"... and better than Trajan" - The 1,900th Anniversary of the Inauguration of Trajan’s Column in Rome

“felicior Augusto, melior Traiano” ("[be] luckier than Augustus and better than Trajan" – traditional greeting of the Roman Senate for every emperor after Trajan)

12 May 113 CE -Today, 1.900 years ago, Trajan’s Column was inaugurated on Trajan’s Forum near Quirinal Hill

Trajan’s Forum with the Column in the centre and the 18th century curch Santissimo Nome di Maria al Foro Traiano in the background, image found at:


The 125 ft triumphal column celebrates Emperor Trajan’s victories over the Dacians, an Indo-European people inhabiting present-day Romania and neighbouring countries, giving the Roman Empire the greatest extension in its history.

Trajan is listed among the five good emperors, notable not only by his (considerable) military exploits, but through his extensive public building programs and his generally philantropic rule during the almost twenty years of his reign.

Trajan’s column consists of 20 marble drums, each weighing 32 tons, the capital block on which once a statue of Trajan stood, tip the scales at 52 tons that had to be lifted up to a height of more than 100 feet. A considerable feat of engineering, even for Roman master-builders.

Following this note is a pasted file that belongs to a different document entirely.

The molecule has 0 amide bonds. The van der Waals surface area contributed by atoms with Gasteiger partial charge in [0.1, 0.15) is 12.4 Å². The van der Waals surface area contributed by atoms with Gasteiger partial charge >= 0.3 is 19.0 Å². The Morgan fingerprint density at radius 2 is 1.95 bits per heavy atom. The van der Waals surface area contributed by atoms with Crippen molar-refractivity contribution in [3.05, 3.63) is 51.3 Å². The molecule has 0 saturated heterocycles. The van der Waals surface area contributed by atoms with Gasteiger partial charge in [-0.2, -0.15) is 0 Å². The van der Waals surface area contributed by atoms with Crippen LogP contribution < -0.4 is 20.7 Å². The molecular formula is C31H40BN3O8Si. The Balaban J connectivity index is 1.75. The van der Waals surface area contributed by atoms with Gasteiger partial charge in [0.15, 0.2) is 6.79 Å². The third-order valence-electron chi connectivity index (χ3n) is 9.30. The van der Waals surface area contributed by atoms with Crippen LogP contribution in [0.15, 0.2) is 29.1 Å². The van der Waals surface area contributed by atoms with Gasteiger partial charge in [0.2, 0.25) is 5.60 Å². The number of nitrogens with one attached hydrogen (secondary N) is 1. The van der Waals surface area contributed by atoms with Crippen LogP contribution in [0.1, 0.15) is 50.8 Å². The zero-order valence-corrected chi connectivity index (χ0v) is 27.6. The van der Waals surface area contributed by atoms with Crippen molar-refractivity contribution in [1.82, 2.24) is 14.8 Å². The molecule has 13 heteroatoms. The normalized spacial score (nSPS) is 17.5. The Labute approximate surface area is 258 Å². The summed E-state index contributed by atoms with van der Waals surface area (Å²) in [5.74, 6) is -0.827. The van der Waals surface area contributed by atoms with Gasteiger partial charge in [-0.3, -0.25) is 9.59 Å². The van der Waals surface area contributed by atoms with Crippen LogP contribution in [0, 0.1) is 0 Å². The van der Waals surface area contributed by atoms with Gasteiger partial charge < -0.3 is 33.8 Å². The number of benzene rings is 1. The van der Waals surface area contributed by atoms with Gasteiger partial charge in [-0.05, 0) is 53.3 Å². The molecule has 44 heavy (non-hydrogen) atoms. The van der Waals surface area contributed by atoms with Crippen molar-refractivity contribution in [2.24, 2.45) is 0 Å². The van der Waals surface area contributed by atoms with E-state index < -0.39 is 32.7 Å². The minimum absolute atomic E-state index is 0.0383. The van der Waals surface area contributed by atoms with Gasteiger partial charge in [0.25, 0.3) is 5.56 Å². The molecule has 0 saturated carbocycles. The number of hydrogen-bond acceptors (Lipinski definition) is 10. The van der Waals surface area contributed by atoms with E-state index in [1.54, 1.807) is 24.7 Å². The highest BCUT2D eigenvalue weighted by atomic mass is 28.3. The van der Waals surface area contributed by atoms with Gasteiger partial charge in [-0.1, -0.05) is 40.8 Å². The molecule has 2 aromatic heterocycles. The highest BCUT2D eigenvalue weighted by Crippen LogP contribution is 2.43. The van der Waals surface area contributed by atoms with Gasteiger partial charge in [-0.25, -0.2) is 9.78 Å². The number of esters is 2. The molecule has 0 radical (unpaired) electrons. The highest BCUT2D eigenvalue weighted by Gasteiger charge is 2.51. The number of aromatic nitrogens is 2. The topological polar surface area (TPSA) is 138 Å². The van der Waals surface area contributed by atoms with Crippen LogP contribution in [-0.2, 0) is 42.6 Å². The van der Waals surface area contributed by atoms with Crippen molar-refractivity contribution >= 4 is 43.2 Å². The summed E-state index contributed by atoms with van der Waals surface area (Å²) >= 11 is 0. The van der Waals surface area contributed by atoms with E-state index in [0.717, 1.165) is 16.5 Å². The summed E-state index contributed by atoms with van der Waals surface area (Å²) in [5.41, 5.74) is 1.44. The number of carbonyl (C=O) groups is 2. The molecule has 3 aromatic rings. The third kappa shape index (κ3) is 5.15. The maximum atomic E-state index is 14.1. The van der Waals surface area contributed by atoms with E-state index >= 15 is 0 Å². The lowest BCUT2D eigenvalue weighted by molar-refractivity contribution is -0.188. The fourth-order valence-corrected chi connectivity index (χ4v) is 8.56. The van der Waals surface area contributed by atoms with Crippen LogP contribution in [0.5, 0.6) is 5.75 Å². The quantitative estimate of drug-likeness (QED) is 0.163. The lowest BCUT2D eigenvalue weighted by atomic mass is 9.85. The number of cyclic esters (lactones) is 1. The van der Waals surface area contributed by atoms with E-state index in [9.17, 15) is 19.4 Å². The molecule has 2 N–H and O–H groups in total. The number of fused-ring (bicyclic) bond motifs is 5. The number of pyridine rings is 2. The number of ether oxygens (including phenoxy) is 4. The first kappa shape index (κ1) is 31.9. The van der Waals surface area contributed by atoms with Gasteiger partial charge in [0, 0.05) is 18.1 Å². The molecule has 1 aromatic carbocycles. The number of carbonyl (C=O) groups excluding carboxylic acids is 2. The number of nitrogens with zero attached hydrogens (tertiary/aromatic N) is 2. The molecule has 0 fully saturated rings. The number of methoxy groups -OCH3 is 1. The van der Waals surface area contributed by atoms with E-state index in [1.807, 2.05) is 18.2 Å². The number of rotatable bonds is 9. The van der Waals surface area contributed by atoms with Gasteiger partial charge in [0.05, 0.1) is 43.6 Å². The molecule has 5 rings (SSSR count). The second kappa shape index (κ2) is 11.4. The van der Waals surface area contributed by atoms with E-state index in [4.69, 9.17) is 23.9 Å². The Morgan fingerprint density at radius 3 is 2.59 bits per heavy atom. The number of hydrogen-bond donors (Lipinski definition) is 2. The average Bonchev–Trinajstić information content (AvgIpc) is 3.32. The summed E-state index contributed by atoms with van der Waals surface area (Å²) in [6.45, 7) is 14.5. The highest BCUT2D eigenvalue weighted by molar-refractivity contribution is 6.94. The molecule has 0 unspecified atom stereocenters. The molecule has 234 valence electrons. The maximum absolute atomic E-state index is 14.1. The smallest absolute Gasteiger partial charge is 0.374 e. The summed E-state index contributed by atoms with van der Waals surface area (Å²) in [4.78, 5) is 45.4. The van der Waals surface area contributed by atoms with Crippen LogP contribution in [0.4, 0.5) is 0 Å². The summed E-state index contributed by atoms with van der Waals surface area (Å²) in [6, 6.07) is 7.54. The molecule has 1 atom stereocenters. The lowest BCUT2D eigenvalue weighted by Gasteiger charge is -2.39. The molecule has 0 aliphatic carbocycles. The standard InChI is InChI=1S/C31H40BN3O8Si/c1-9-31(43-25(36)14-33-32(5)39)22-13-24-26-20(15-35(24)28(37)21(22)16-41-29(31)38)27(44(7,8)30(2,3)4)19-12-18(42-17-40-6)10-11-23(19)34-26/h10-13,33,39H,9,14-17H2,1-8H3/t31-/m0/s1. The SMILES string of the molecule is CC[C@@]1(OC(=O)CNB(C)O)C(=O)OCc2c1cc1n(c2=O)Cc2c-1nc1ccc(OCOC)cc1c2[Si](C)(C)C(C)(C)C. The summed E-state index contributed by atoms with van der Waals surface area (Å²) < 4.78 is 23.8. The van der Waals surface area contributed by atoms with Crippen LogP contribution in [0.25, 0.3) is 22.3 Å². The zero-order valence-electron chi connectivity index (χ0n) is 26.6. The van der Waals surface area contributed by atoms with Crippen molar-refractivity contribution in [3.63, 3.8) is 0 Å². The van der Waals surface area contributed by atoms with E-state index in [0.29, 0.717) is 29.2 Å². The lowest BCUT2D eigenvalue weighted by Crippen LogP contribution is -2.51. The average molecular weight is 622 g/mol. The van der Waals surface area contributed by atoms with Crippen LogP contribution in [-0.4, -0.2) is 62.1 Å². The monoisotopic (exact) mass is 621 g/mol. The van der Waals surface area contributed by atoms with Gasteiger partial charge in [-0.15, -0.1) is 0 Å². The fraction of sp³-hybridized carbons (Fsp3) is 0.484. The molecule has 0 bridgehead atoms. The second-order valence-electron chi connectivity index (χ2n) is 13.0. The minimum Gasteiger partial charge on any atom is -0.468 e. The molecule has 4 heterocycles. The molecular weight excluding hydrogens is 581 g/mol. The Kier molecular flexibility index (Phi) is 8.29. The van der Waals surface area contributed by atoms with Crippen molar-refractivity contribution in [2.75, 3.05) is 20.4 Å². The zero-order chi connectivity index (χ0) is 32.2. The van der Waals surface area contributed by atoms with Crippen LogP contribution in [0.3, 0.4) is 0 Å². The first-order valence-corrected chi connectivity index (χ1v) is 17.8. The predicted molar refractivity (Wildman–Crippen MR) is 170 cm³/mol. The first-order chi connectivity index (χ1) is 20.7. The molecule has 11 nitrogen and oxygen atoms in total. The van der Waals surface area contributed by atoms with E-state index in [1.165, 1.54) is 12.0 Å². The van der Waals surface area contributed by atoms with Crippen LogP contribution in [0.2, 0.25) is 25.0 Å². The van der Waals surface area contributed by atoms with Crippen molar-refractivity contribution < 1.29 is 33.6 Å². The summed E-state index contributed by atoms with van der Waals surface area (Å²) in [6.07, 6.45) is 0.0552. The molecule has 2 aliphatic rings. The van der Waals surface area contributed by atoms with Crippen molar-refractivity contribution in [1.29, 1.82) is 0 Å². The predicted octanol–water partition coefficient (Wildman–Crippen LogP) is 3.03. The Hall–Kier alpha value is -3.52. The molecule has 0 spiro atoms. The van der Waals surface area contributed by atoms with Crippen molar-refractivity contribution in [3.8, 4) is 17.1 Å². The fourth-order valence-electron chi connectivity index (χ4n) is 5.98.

The most notable feature of the column is its covering relief, meandering from bottom to top and depicting details of Trajan’s campaign in Dacia, providing us with invaluable details of Rome at war at the height of its power – probably painted back then to give an even more vivd impression.

Inside of the 11 ft wide column, a spiral staircase gives access to the top, providing visitors with a glorious panoramic view of the magnificent buildings around the Quirinal. The ashes of Trajan and his wife were buried in the base, giving the edifice an additional memorial value.

Trajan’s Column was a huge success in terms of being archetypical for triumphal columns for the next 1.800 years, from memorials of other Roman Emperors to the Washington Monument in Baltimore.

The ravages of time did not pass by the column without leaving its marks. Trajan’s statue disappeared during the Middle Ages and was replaced with a statue of St Peter in the 16th century, the leaden wall plugs had been stolen and acid rain and bird droppings did not do much to improve the condition of the relief.

The relief in detail can be found here:


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